Today in #OpenGov 5/2/2014
Keep reading for today’s look at #OpenGov news, events and analysis the Office of Technology Assessment, turning PDFs into data in Argentina, and State Supreme Court nepotism.
- One of the House’s most prominent scientists, Rush Holt (D-NJ), tried to revive the Office of Technology Assessment yesterday. The OTA offered expert advice on science and technology matters, but it has been de-funded in the 90’s. (Federal Computer Week)
- The White House is trying to shift some of the fear over massive information collection to companies like Google and Facebook. (New York Times)
- An annual media watchdog report says that press freedom is at its lowest point in a decade, following regression in the Middle East and the fallout from the Edward Snowden leaks. (Ars Technica)
- A new collaborative platform allows Argentinians to turn PDFs of government information into structured data. The first challenge, converting 3 years worth of Senate expenses. (Open Knowledge)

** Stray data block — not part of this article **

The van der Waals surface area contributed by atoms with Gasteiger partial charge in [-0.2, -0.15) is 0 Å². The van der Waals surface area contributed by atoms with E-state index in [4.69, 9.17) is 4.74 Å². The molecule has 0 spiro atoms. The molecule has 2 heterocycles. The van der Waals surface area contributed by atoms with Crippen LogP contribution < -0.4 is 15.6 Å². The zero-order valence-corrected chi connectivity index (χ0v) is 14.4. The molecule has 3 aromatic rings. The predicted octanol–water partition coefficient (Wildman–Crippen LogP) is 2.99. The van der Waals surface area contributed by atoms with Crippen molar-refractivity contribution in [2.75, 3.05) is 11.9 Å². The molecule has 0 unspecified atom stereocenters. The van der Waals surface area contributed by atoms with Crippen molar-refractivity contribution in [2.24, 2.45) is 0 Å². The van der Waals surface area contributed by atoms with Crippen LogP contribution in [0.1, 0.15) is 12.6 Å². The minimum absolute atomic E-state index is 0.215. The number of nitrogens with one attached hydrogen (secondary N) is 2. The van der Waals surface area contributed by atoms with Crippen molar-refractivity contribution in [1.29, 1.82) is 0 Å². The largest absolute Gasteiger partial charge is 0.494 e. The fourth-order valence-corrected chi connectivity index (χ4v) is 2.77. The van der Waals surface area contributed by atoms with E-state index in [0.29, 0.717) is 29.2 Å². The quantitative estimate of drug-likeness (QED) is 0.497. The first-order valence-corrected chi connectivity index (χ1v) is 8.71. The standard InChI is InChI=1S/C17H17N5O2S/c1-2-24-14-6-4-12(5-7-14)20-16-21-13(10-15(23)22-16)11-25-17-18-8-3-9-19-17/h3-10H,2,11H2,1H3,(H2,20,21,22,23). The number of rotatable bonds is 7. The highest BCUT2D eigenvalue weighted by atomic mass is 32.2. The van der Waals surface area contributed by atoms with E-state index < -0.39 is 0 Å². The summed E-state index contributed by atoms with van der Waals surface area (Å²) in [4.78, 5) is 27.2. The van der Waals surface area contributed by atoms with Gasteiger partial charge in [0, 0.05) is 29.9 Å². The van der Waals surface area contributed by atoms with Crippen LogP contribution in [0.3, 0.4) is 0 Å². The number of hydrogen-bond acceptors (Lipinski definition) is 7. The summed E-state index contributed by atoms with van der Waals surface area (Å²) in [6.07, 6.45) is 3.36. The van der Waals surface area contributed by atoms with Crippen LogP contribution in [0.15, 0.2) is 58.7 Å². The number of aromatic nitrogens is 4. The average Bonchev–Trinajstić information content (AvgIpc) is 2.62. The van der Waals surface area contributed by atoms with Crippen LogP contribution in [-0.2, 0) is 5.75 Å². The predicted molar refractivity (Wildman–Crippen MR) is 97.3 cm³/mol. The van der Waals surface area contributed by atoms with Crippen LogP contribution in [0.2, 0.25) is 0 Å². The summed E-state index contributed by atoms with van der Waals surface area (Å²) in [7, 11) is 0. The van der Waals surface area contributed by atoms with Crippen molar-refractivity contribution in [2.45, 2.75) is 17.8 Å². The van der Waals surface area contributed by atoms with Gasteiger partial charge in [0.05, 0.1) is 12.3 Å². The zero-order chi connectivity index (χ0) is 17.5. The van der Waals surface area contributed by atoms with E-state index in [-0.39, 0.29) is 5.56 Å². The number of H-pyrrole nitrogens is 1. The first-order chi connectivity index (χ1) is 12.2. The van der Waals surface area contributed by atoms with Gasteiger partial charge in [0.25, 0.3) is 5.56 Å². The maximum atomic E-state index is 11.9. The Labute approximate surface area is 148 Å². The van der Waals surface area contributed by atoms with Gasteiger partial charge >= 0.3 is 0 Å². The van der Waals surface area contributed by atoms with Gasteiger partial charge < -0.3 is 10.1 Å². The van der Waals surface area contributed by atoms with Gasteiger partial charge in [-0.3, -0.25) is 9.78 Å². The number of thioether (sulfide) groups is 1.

State and Local News
- Over the past year, Chicago has emerged as a leader in open data, civic technology, and the use of technology to address urban issues. (Data-Smart City Solutions)
- A new investigation shows that Governor’s often turn to friends and donors over the most qualified candidates when selecting judges for state Supreme Courts. (Public Integrity)
- The Role of Corruption in Recent Events in Ukraine. Terrorism, Transnational Crime, and Corruption Center. Fri. 5/2. 12:00 – 1:30 pm. George Mason University, Arlington Campus, 3351 Fairfax Drive, Founders Hall, Arlington, VA 22201.
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